After a long 2 years of production, Benga one of the forefather’s of Dubstep debuts his much anticipated third full length—Chapter II. Originally slated to come out August 2012, this is Benga’s first shot at a major label release. His last album Diary of an Afro Warrior came out over 5 years ago, so Chapter II has been a long time coming. You will find many familiar Benga-isms on the album: quirky intros, super tight drums, prominent bass lines, as well as some great vocal-based tracks featuring the likes of Kano, Sam Frank, P Money and more. It is definitely a more accessible mainstream sound—you won’t find any grindy Phaze: One-esqe tunes on here. Well. Maybe one or two.
Today I finally got my hands on Chapter II. So I proceeded to head back into my basement studio (that I have been holed up in for the last week making music) load it up in my [eye]Tunes (Get it Benga fans?), cranked up my sub, sat back in my chair, and prepared myself for some…ahem…Benga bangers.
My prophecy was soon fulfilled after only hearing the first track, “Yellow”, a heavy funky tune that comes in strong with a snare that slaps you right in the balls.
The next track, “Smile” features uncredited vocals by Charli XCX. You may know Charli from her ethereal vocals on Philadelphia bass pioneer Starkey’s “Lost in Space”. This track sticks to a familiar pop chord progression with super punchy drums and a catchy hook that consists of Charli spelling out the word C-R-Y-S-T-A-L, and insisting that you and her love are crystalized. It’s cute.
Benga then breaks it down into a more moody arrhythmic arrangement Amon Tobin style with “Click and Tap”. The song has more atmosphere than groove, albeit with a funky bass line thrown in.
The next track takes it down into Grime realm with “Forefather”, featuring Kano’s HEAVY verses on the mic, and Benga on the colorful pulsating bass lines.
When I listen to Benga I hear a distinct characteristic in all of his music: simplicity. Benga doesn’t mess around, he gets right to the point in his songs. He doesn’t make you wait through 10 minutes of builds and false drops and the like. He paints the picture, and then drops you into his world. That is one of the reasons I love Benga. His songs always have such a strong theme that you can latch onto, and are never too complex for someone to grasp.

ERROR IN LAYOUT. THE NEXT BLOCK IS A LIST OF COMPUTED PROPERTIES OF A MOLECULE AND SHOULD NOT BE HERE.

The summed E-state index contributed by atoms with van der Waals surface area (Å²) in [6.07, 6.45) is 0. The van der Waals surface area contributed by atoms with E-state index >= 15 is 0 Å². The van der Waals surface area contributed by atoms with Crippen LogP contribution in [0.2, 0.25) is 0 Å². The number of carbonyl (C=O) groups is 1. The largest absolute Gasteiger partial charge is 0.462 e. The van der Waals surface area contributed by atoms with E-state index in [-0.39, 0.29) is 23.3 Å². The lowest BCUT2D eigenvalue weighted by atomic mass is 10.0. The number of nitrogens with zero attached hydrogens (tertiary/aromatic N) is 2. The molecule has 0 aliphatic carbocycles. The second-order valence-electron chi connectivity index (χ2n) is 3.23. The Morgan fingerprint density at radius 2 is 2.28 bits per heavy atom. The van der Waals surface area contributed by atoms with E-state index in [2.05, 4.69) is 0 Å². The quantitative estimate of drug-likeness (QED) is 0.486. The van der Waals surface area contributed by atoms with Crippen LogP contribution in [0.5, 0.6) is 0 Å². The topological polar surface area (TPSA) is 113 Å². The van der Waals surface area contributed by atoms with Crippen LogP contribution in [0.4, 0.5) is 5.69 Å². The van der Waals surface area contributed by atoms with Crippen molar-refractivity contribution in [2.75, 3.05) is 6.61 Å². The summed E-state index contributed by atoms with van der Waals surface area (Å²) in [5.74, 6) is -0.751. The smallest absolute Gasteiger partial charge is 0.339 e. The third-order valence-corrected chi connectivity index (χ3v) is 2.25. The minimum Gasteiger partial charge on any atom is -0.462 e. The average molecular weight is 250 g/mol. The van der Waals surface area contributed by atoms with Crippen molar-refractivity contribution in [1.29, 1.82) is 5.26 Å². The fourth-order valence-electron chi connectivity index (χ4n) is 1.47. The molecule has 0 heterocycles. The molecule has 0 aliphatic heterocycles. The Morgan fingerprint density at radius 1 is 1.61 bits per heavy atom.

The next single on the album “I Will Never Change” helps to embrace this point. The track begins with a mysterious sloshing sound accompanied by a high pitched noise that sounds like metal scraping together—Benga really giving you no inkling into where he will take you next. A transitional sweep then escorts you into a deep sub bass line with percussive melodic synth stabs on top. Now that you are in a more comfortable musical realm, you get bombarded by a massively heavy and vibrant drop that could be cousins with the drop in “Forefather”. It was amazing.
“To Hell and Back” is probably the heaviest track on the album. So heavy, in fact that even the monstrous soundsystem at Cable (R.I.P.) wouldn’t do it justice. It starts off with an orchestral amalgamation of those signature Benga horns and timpanis and then drops into a dark, sweaty, moshy…hell like place. If this is what hell is like than hell is pretty sick.
Some more great performance come from pop vocalist Autumn Rowe on the track “Higher”, and Sam Frank on “Warzone”. These tracks followed by the super grimey tune—“High Speed” featuring P Money shows Benga’s crazy diversity in production.
Benga closes the album with “Waiting” featuring a beautiful performance by Happiness.
Overall I think Benga’s Chapter II is a cohesive and diverse piece that shares mainstream melodies with grimey and bass-y sounds. It’s not the most innovative album for Benga or Dubstep for that matter, but it definitely has some tunes on there.
You can download or buy a copy of Chapter II off of Benga’s official music store here. Chapter II isn’t available on the US iTunes yet, but if you are in the UK you can grab it here.